If you’re visiting from interstate (or entertaining someone who is) we’ve got you covered. This hit list has more than you’ll be able to visit in 24 hours, but consider it a starting point.

Caffeinate here

Calere: Alicia Feng’s tiny Fitzroy coffee shop Calere is easy to miss – except for the lines that form on Gertrude Street in the mornings (and into the afternoons). Stop by for Ona Coffee and hard-to-find brews made using beans from Yunnan, China, all served in gorgeous custom ceramics.

Disciple Roasters: This “coffee cellar door” is one for the serious fanatics. It’s hidden on a backstreet in Brunswick (does it get any more Melbourne than that?) and features eight to 10 different espressos every day, plus pour-over options priced anywhere from $5 to $200 or more. But don’t come here looking for a latte or a flat white: there is no milk (cow’s or otherwise).

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Market Lane: Since starting in 2009, Market Lane has been a major driver in Melbourne’s specialty coffee scene. Owner Fleur Studd has been a significant behind-the-scenes player in Melbourne coffee for a while now, and you’ll find Market Lane coffee shops at Prahran Market, the Queen Vic Market, in South Melbourne and elsewhere around town.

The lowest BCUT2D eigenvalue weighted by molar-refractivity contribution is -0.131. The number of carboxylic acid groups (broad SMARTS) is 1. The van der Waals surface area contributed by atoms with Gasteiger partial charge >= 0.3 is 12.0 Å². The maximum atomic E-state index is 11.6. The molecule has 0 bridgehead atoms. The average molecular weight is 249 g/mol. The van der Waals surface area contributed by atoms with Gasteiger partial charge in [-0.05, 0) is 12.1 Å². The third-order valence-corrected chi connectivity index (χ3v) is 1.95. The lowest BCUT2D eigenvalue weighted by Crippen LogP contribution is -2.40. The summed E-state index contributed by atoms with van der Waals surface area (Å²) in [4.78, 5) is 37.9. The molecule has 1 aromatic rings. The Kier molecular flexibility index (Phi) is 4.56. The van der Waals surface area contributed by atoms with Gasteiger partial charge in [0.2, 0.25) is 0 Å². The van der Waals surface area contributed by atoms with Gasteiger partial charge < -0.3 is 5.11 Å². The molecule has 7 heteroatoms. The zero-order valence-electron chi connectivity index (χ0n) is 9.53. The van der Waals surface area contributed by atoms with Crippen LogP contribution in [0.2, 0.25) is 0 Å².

Axil Coffee Roasters: A great place for lattes, long blacks and everything in between, Axil has multiple shops across Melbourne including near Southern Cross Station and on Flinders Lane.

If matcha’s more your speed, Tori’s has one of the city’s best strawberry matcha drinks, as well as refreshing matcha spritzes, or there’s Matcha Mate on Hardware Street in the CBD, which has a (vegan) coconut matcha drink that’s worth planning your trip around.

For chai, check out the street-cart-turned-permanent-I Original Chai Co at the Queen Vic Market.

Eat here

Melbourne is undeniably a brunch city. If you’re looking for the classics like folded eggs or ricotta hotcakes, don’t go past Archie’s All Day in Fitzroy or Terror Twilight in nearby Collingwood. If you’re venturing south side or doing some shopping along High Street, Armadale, then Moby has you covered; in the city, Higher Ground’s your spot.

Breakfast plates have taken off and Florian and sibling venue Juniper serve two of the city’s best (both spots also have some of the best sandwiches around town).